“I think it’s revolutionary for Barbie to take a stand in this moment that we’re in—and I would say, as a country, to have a doll wear a hijab and be the first of its kind,” Muhammed told People. “There has never been a Barbie doll to wear a hijab before. I’m really excited to have this moment happen in my life and also for all these little girls now who can shop for Barbie doll that may look them, may wear a hijab like they do, or like their mom does, or like a friend does. But also have kids who aren’t Muslim, who don’t wear a hijab, to also have the opportunity to play with a doll that wears a hijab.”

Barbie, Muhammad, and others took to Twitter to celebrate the ground-breaking announcement.

Muhammad told HuffPost the announcement was extra special to her because she grew up playing with Barbies that represented inclusion and diversity.

“My mom made efforts when I was a kid to bring dolls into the house that were only dolls of color,” she said. “So I only had brown Barbie dolls growing up and I think that was an effort made by my parents to see us reflected in the dolls we played with. It’s revolutionary to make all kids—no matter your skin color, your gender, your ethnicity, your religious beliefs—feel included.”

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Google Pushed Illegal Phone Spyware to Snoop on Your Spouse

Theyre the sort of capabilities you might ordinarily prescribe to a cybercrime group or law-enforcement agency: intercepting text messages, remotely eavesdropping on phone calls, or sweeping up emails and social-media messages en masse.

But dozens of firms around the world sell powerful mobile-phone spyware to the everyday consumer, and in many cases with the explicit purpose of enabling surveillance on husbands, wives, and lovers.

And though the U.S. Justice Department has convicted people who use this technology as well as those who sell it, Google, through its ad services, has kept on running advertisements for many of the companies that offer it, The Daily Beast has found. After being informed of the issue, Google removed thousands of offending ads, but the news still highlights how Silicon Valley companies are sometimes unwitting accomplices to the sale of illegal technology, and how those same companies often let dubious clients slip through the cracks.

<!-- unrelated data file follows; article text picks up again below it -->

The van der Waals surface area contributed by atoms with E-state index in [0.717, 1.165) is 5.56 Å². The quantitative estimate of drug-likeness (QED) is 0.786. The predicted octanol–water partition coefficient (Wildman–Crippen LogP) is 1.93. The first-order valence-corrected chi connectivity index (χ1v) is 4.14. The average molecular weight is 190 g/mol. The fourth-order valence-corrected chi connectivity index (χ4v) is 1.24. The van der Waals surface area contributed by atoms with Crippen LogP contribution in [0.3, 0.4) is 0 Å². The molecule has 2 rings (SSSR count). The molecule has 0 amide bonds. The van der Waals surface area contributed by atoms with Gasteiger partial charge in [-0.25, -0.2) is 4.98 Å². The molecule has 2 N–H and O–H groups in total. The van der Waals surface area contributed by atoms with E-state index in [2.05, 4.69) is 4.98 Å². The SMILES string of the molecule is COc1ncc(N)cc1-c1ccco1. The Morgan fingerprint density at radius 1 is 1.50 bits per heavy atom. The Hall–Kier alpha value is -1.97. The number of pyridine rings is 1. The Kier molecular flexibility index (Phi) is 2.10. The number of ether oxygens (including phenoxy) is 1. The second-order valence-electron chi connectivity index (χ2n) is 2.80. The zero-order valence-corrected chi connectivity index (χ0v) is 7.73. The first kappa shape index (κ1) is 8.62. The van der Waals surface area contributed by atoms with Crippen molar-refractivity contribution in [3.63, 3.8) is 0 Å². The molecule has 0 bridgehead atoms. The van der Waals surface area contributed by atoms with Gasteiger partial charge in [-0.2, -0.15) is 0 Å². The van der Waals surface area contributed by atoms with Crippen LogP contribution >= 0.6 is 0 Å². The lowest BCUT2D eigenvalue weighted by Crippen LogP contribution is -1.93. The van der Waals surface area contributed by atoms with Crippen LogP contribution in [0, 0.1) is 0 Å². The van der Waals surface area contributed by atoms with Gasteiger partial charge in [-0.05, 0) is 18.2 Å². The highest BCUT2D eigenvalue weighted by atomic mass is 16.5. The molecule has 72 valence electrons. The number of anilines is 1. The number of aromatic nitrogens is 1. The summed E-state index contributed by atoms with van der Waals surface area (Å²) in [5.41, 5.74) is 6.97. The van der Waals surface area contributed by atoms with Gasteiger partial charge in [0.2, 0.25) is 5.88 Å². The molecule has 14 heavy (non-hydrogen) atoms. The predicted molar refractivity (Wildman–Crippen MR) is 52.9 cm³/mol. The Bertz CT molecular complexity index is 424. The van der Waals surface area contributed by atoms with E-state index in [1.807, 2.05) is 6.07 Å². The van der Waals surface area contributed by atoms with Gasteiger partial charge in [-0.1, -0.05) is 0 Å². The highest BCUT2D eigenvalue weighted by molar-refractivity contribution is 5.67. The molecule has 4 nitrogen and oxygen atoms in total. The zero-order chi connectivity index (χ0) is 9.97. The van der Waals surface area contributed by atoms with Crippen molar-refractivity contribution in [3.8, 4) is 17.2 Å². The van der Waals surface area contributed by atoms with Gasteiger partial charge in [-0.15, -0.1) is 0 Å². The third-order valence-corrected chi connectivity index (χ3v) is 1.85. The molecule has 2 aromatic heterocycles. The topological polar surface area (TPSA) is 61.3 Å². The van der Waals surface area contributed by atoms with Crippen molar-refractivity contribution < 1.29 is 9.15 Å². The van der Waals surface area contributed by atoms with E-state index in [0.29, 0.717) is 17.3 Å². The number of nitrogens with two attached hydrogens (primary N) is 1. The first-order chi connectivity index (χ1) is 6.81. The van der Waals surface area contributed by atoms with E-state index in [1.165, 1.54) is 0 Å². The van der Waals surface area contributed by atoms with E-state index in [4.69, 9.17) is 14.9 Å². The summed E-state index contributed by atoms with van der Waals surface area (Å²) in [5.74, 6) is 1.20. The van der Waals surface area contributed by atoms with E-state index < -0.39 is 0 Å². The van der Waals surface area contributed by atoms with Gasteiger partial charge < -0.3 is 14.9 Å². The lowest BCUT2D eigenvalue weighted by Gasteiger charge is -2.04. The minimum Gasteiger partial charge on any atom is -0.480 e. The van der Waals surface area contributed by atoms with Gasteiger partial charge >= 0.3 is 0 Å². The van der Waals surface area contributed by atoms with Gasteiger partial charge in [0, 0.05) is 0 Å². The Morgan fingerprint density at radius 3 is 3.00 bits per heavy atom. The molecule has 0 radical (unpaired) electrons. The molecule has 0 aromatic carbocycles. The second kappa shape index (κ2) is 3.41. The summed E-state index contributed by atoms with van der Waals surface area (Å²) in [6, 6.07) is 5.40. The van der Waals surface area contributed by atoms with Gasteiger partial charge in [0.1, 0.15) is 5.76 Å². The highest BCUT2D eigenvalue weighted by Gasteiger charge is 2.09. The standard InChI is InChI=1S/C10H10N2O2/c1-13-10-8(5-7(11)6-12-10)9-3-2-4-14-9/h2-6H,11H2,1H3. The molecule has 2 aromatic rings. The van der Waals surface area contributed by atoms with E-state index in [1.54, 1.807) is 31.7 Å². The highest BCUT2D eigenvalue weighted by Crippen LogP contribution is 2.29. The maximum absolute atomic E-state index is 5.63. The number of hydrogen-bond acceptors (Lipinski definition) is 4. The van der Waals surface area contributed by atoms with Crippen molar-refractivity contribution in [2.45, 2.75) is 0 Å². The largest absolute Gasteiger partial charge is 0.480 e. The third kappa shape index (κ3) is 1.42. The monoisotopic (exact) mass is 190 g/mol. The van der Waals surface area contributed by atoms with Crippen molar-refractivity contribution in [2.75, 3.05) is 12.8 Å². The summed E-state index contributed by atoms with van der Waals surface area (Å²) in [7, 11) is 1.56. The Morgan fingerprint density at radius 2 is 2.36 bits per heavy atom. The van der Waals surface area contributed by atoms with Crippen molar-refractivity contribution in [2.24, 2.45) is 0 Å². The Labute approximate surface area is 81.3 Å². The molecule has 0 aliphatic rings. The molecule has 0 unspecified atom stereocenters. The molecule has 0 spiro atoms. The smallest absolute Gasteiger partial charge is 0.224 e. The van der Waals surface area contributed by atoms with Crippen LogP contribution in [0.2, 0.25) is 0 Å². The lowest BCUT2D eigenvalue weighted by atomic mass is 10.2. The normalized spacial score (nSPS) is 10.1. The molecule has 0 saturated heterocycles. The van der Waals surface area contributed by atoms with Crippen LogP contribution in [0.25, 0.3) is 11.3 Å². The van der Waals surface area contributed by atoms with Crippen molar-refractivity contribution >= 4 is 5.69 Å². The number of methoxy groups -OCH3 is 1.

Spy on wife app […] invisible mode, a Google ad from one company read Monday.

With these pieces of malware, an attackerbe that a jealous or suspicious lover or stalker, for examplewill need physical access to the targets mobile phone. Typically, theyll visit a webpage that hosts the malware and download a specially crafted app, which can keep itself hidden from the user, and that will then collect whatever data from the phone the attacker wants and send it to them in an email or store it in an online account to access later. Software is available for both Android and iPhone devices, but for the latter the phone needs to be jailbroken, which allows the installation of unauthorized apps. With Android phones, the attacker may need to turn off a security setting for similar reasons.

The threat from this software, though, is real: Spouseware has a long history with domestic and sexual violence, and even murder. In one recent case, a man allegedly used spyware to monitor his ex-wifes phone during divorce proceedings. And a 2014 NPR investigation found that three-fourths of 70 surveyed domestic-violence shelters came across victims whose abusers had listened in on conversations using some form of hidden app.

Companies sell this software for anywhere from $20 to a few hundred dollars, depending on how potent its capabilities are and how long the stalker wants to use it. Hundreds of thousands of people have purchased this type of software over the years, judging by a number of data breaches that included customer records.